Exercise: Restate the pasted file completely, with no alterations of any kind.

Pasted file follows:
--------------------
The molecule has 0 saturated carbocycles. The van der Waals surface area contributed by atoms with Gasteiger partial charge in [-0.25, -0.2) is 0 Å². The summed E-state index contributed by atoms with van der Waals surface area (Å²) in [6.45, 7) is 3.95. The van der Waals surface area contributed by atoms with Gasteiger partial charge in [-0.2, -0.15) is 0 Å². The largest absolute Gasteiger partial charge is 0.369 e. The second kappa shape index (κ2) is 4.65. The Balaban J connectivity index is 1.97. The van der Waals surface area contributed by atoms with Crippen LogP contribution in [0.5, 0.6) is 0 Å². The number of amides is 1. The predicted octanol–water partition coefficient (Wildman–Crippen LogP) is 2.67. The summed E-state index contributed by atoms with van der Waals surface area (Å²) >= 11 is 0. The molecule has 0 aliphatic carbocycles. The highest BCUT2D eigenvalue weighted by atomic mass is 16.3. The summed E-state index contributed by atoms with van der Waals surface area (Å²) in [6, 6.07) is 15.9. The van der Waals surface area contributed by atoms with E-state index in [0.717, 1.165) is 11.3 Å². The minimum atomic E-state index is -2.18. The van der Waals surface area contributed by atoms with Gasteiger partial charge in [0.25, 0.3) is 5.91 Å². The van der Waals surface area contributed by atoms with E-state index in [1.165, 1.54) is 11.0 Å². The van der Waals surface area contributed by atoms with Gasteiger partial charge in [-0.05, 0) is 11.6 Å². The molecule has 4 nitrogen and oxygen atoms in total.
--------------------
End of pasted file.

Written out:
The molecule has 0 saturated carbocycles. The van der Waals surface area contributed by atoms with Gasteiger partial charge in [-0.25, -0.2) is 0 Å². The summed E-state index contributed by atoms with van der Waals surface area (Å²) in [6.45, 7) is 3.95. The van der Waals surface area contributed by atoms with Gasteiger partial charge in [-0.2, -0.15) is 0 Å². The largest absolute Gasteiger partial charge is 0.369 e. The second kappa shape index (κ2) is 4.65. The Balaban J connectivity index is 1.97. The van der Waals surface area contributed by atoms with Crippen LogP contribution in [0.5, 0.6) is 0 Å². The number of amides is 1. The predicted octanol–water partition coefficient (Wildman–Crippen LogP) is 2.67. The summed E-state index contributed by atoms with van der Waals surface area (Å²) >= 11 is 0. The molecule has 0 aliphatic carbocycles. The highest BCUT2D eigenvalue weighted by atomic mass is 16.3. The summed E-state index contributed by atoms with van der Waals surface area (Å²) in [6, 6.07) is 15.9. The van der Waals surface area contributed by atoms with E-state index in [0.717, 1.165) is 11.3 Å². The minimum atomic E-state index is -2.18. The van der Waals surface area contributed by atoms with Gasteiger partial charge in [0.25, 0.3) is 5.91 Å². The van der Waals surface area contributed by atoms with E-state index in [1.165, 1.54) is 11.0 Å². The van der Waals surface area contributed by atoms with Gasteiger partial charge in [-0.05, 0) is 11.6 Å². The molecule has 4 nitrogen and oxygen atoms in total.